261 F2d 952 Gubbels v. C Hoy

261 F.2d 952

Jacques Arthur GUBBELS, Appellant,
Richard C. HOY, as District Director, Immigration and Naturalization Service, Los Angeles, California, Appellee.

No. 15740.

United States Court of Appeals Ninth Circuit.

November 14, 1958.

Marshall E. Kidder, Los Angeles, Cal., Arthur J. Phelan, Milton T. Simmons, Phelan & Simmons, San Francisco, Cal., for appellant.

Laughlin E. Waters, U. S. Atty., Alfred B. Doutre, Richard A. Lavine, Jordan A. Dreifus, Asst. U. S. Attys., Los Angeles, Cal., for appellee.

Before ORR, POPE and HAMLEY, Circuit Judges.

POPE, Circuit Judge.

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After hearing before a special inquiry officer of the Immigration and Naturalization Service, and rejection of his appeal by the Board of Immigration Appeals, appellant, an alien and native of Belgium, was ordered deported from the United States on the ground that he had after entry been convicted of two crimes involving moral turpitude not arising out of a single scheme of criminal misconduct, within the meaning of § 241 (a) (4) of the Immigration and Nationality Act of 1952 (8 U.S.C.A. § 1251(a) (4)).1


Plaintiff arrived in the United States with his parents on February 3, 1948 and was admitted for permanent residence. He was then 12 years of age. In 1952 he enlisted in the United States Army and on September 13, 1954, while serving in Germany with the American Armed Forces he was convicted of two offenses. The conviction by court-martial was for larceny committed on March 16, 1954 when he was charged with stealing a pistol, the property of the United States, of the value of more than $50; the second offense of which he was convicted, also by court-martial, was robbery on August 2, 1954. This charge was that by force and violence and against the will of the owner he stole an automobile of the value of more than $50. He was sentenced to confinement for five years and given a dishonorable discharge. After he was incarcerated in a federal correctional institution he was paroled on September 29, 1956.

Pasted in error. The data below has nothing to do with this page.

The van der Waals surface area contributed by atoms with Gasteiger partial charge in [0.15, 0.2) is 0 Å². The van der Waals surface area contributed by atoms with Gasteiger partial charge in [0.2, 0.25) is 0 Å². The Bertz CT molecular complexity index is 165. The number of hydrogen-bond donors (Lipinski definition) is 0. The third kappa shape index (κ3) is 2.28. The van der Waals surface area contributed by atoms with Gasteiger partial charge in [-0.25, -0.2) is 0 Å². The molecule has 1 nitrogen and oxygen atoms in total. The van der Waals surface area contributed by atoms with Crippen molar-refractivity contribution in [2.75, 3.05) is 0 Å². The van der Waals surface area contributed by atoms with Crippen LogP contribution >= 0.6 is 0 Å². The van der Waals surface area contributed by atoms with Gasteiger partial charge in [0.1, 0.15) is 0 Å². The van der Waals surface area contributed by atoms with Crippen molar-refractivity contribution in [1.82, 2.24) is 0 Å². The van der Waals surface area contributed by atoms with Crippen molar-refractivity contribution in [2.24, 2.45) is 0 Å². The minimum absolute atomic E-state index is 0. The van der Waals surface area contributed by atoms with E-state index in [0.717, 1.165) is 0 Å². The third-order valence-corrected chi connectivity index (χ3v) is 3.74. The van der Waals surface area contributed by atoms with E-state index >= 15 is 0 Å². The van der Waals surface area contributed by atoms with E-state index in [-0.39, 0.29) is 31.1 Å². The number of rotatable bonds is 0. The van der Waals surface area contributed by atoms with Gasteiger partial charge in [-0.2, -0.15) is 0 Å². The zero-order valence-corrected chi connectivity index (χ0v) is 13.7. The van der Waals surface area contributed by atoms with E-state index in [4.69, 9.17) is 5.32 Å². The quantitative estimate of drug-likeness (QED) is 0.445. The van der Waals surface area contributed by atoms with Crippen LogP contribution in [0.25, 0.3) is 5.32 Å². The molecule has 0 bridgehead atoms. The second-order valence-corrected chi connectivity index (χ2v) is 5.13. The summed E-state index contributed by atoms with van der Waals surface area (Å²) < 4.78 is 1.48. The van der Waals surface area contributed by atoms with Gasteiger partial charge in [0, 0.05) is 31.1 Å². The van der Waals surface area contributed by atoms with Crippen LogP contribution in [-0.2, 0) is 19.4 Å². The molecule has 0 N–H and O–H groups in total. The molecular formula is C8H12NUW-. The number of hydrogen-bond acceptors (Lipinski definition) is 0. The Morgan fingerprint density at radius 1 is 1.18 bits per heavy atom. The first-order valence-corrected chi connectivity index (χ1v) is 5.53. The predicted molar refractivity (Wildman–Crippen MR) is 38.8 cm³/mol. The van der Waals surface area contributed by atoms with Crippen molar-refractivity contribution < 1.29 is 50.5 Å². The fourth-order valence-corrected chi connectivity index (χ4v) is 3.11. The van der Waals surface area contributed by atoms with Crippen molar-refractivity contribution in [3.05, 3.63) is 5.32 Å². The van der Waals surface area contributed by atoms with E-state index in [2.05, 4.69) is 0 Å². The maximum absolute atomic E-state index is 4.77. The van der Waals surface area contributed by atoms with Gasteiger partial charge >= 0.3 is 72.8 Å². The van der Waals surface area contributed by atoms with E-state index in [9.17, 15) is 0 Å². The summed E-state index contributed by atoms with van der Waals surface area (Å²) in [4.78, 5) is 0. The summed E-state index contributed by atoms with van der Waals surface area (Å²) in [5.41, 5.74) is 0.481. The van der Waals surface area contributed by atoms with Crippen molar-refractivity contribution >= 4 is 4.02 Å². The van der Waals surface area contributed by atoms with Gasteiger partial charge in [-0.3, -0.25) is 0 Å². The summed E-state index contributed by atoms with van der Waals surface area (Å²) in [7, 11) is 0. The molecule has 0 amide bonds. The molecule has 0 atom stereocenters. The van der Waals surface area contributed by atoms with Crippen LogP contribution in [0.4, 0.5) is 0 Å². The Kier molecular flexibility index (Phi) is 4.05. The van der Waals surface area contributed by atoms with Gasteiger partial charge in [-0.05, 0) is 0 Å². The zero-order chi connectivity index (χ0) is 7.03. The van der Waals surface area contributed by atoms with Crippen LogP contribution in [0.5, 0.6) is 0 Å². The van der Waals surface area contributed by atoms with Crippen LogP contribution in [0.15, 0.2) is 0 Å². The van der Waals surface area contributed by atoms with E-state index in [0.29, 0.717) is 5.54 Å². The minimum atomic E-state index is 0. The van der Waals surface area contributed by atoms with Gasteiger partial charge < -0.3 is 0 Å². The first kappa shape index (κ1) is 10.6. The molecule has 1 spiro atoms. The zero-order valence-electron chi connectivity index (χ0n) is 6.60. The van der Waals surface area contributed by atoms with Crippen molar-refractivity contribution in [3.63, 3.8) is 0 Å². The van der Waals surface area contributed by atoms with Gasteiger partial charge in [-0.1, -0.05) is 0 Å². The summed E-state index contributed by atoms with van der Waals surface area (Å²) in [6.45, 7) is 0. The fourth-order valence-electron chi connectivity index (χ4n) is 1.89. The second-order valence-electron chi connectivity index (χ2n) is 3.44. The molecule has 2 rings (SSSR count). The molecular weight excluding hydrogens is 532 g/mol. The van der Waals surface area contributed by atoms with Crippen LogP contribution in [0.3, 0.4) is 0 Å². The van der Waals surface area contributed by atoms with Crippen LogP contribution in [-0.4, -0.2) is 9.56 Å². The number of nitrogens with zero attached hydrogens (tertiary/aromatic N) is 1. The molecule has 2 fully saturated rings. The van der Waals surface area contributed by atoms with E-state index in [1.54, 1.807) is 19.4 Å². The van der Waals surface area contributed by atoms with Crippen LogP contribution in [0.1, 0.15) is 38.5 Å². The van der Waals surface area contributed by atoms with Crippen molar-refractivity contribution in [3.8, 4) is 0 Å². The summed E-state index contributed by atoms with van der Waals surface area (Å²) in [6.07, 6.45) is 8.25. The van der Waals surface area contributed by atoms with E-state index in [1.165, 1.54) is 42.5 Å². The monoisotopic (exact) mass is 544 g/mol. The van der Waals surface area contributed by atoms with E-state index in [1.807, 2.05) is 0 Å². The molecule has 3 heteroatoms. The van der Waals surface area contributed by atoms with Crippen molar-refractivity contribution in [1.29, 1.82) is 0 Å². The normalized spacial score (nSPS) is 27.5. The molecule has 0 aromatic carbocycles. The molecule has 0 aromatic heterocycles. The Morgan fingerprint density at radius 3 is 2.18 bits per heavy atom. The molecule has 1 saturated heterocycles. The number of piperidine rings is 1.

Appellant's appeal to the Board of Immigration Appeals was dismissed on June 12, 1956. On September 18, thereafter, he brought this action in the court below seeking a review of the order for his deportation and of the deportation proceedings, and praying for declaratory relief and an injunction against the district director. His case was heard upon a pretrial stipulation and order setting forth the foregoing facts and raising the question whether a conviction by court-martial is sufficient to sustain a deportation order under the statute mentioned.2